We love our history on the Forever Manchester Island and are always on the lookout for new titles. Luckily there is no shortage of books about Manchester in 2009 – on a wide range of subjects.  So far this year these include music (John Robb’s The North Will Rise Again), crime (Alan Hayhurst’s Greater Manchester Murders), the changing urban landscape (Jonathan Schofield’s Manchester – Then and Now) and the colours chosen for our old buses (Michael Eyre’s The Colours of Greater Manchester). So many, in fact, that I have yet to read all of them…
spainSomething that I have read is From Manchester to Spain written by Bernard Barry and published, this month, by the Working Class Movement Library. To my mind this booklet gets under the skin of what moves and motivates Mancunians more than anything else that I have read in a while.  It tells how in the 1930s, at a time of deep recession and unemployment, men and women across Greater Manchester supported the Spanish people in their fight against fascism. The author draws on the Library’s extensive archive and uses original accounts, correspondence and photos to tell the stories of some of the volunteers.

 

He also deals with the Spanish Aid committees which sprang up in many districts across Greater Manchester to raise money. Apparently, there was a Manchester Foodship for Spain Shop at 40 Deansgate – Pizzeria Italia today.  Three foodships were sent from Manchester.

The booklet deals predominantly with the experiences of Communist Party members and those that volunteered to join the International Brigade. Of 200 volunteers from Greater Manchester, 44 gave their lives and many more were seriously wounded.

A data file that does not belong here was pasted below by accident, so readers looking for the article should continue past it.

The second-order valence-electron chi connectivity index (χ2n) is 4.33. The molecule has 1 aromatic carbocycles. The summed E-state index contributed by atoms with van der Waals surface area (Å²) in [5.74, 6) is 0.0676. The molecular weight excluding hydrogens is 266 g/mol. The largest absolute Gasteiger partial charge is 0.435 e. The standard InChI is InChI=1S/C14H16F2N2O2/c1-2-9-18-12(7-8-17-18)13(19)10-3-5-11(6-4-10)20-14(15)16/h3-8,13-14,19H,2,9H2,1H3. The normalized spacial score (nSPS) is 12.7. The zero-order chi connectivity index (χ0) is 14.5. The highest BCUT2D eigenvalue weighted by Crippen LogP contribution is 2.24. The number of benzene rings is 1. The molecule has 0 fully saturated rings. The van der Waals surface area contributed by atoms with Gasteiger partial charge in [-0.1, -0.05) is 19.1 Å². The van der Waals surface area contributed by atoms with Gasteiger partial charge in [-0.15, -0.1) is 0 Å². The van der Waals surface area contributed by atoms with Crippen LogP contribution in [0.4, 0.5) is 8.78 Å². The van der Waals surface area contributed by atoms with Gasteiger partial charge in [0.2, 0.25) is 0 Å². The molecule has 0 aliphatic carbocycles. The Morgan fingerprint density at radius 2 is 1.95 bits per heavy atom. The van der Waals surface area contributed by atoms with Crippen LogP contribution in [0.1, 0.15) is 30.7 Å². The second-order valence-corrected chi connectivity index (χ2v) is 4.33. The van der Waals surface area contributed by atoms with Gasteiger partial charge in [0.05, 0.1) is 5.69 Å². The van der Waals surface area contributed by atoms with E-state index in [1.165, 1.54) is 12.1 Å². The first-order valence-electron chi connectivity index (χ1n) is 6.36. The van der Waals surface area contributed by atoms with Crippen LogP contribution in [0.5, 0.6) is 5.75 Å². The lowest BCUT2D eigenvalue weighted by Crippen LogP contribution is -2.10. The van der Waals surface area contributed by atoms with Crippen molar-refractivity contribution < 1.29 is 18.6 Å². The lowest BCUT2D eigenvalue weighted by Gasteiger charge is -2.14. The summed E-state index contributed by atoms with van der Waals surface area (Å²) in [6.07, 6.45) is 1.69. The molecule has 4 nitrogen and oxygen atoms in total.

One of the notable figures from the Manchester Communist Party to fight in Spain was Sam Wild who was born in Ardwick in 1908 but later lived in Rusholme. One of Manchester’s most curiously located heritage plaques at 57 Birch Hall Lane commemorates Sam Wild, who had been Commander of the British battalion in the International Brigade.

Working Class Movement Library

Working Class Movement Library

From Manchester to Spain is available from the Working Class Movement Library where you will also find a lot more information about the themes that it introduces.  The Library is located on The Crescent, Salford and is open to everyone. 

The staff and volunteers are extremely helpful in finding relevant material from collections that cover 200 years of labour movement history in the British Isles. You can drop-in or contact the Library in advance to arrange a tour.

Chris

You can learn more about Sam Wild from an interview with his daughter on the new Manchester’s Radical History website, which promises to be a great online resource.

Advertisements